The environment has also suffered. Roatán is surrounded by fringing coral reef which is part of the wider Mesoamerican barrier reef. This coral reef – a vital part of the environmental structure of the island is suffering the impact of the increased activity on the island. More tourists, mean more divers. Whilst the vast majority of divers are environmentally aware and dive shops are, in general, working closely with the local marine park to maintain standards, there are always a number of people who won’t respect the environment. In additional the increase in tourists is also bringing more non-divers to the island which means more snorkellers. Anyone can snorkel without having any training in keeping hands and feet and fins away from the delicate corals underneath. Indeed, at the islands popular West Bay Beach they can be seen standing on the reef – a past time which is causing untold damage to the fragile life below.

The reef is also suffering physical erosion from sand and grit which washes from the land into the sea, from all the construction work happening on the island. An increase in tourists also means an added pressure on sewage and sanitation systems which are desperately lacking on the island.

Mangrove - a vital part of the eco-systems

Mangrove – a vital part of the eco-systems

Mangroves are being cut down to allow resorts to be built by the shore. Despite it being illegal without proper permits, big developers are taking the hit in the meagre fines which follow and providing a beach for their customers. Mangroves form a vital part of the environmental structure of the island. They prevent the shoreline from washing away, physically holding it in place during times of heavy rain. They also act as a filtration system, preventing nitrates from washing into the ocean and as the reef changes from a coral dominated reef to an algae dominated reef the results of removing this filtration system are clear.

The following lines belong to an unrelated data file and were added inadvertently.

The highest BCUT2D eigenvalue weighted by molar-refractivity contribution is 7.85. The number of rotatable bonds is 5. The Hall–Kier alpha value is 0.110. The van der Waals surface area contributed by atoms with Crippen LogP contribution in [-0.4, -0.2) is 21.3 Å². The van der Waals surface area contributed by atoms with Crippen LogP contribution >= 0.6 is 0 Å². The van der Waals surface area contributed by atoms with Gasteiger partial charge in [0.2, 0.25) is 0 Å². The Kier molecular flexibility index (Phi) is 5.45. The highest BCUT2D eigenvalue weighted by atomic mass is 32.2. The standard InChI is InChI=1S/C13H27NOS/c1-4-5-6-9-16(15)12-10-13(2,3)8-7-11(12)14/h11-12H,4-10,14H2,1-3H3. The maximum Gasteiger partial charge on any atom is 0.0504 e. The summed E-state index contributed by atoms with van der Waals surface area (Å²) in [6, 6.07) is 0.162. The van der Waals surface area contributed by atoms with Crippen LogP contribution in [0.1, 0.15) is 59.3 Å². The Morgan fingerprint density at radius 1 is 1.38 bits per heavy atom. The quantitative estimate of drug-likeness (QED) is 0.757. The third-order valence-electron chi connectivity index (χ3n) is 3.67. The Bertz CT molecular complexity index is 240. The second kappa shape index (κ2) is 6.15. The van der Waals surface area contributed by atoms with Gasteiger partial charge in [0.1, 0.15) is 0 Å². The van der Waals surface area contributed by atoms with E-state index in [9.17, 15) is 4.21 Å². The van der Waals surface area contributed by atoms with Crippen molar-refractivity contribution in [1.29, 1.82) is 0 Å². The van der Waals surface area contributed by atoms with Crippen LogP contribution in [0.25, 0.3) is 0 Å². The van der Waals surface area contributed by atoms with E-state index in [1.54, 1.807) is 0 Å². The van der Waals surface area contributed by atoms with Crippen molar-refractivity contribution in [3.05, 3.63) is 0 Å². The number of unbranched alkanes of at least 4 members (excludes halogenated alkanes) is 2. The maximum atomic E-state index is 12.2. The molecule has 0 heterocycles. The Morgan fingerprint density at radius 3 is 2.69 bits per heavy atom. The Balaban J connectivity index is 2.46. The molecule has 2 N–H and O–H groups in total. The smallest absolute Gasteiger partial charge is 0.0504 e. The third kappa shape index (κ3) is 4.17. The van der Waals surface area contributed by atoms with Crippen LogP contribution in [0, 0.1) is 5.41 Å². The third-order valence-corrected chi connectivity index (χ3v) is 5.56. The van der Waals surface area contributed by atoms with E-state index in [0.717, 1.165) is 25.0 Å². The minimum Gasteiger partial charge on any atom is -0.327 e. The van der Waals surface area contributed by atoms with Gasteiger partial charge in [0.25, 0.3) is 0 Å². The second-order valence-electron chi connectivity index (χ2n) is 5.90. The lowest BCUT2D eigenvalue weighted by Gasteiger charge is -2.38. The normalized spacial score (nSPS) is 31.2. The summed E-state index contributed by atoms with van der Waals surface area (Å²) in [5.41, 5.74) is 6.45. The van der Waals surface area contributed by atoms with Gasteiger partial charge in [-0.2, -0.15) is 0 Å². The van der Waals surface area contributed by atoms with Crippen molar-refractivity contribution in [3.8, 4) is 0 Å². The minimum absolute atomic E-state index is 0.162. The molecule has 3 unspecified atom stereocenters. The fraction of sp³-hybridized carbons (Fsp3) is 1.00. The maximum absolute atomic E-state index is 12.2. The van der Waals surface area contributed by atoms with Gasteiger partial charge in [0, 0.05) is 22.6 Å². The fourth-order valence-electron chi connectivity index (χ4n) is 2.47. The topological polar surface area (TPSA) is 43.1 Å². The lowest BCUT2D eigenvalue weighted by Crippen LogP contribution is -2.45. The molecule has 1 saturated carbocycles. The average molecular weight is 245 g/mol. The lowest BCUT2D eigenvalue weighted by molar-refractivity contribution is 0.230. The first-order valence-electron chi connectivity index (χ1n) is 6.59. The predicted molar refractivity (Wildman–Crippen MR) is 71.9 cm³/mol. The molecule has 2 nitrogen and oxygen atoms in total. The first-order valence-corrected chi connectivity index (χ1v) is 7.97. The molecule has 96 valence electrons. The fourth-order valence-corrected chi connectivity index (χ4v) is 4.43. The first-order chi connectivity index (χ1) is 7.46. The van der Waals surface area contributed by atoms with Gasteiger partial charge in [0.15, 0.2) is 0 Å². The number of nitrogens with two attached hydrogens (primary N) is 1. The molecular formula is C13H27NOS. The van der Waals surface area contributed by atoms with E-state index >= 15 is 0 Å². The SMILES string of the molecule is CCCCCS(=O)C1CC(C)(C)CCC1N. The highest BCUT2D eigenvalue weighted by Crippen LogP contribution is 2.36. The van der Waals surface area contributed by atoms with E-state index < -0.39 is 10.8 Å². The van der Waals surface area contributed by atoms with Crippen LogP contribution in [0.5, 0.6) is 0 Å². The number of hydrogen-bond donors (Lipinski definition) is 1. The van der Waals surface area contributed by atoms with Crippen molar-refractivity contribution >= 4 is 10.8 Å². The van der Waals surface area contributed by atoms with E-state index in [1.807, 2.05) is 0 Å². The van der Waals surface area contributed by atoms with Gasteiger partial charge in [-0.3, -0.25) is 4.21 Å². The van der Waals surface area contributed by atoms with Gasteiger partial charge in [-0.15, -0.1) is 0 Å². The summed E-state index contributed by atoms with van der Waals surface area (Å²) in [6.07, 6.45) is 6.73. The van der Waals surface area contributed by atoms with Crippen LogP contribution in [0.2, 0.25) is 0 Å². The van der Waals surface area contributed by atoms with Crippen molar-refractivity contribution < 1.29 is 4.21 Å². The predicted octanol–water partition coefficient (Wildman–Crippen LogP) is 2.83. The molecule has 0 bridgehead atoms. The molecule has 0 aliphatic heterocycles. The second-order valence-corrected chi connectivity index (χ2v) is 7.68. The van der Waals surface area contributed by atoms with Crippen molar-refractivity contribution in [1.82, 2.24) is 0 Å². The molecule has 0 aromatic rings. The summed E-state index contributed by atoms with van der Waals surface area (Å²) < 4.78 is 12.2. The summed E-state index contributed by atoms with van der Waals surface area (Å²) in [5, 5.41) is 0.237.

With these changes there is now a more seedy side to West End. For the first time in 2009 I saw prostitutes, escorting their rich, older male tourists around the bars. Taxi drivers became more difficult to handle as they tried to take more than the agreed fare for short journeys and hassled constantly for business.

The attitude from some locals subtly changed and they sought to avoid the more common tourist haunts and didn’t go out quite as often.

Amid all this the infrastructure of the island was struggling. The roads were getting more crowded, the sewage and sanitation systems weren’t built to cope and the electric went out at regular intervals, sometimes for days as the electricity company couldn’t service all parts of the island at once.

The beach road in West End, Roatan

The beach road in West End, Roatan

The government of Honduras has tried to pursue the cruise ship trade as a way of bringing much needed dollars into a very poor country. The problem with this is that the money doesn’t get to where it’s really needed. The cruise ships pre-organise tours with the bigger operators, their passengers have already breakfasted before leaving the ship and return in time for lunch. Some of them might buy water and a trinket or two but the real money goes to the government and to the port authorities and the tour operators who can manage to take on a significant number of customers.

The character of the island is changing and the travellers who once ventured to this rural idyll will no longer find it. Instead it’s up and coming as a key tourist destination. It remains to be seen if the government will protect the environment, direct the revenue effectively and make sure that the infrastructure is there to support this growing industry.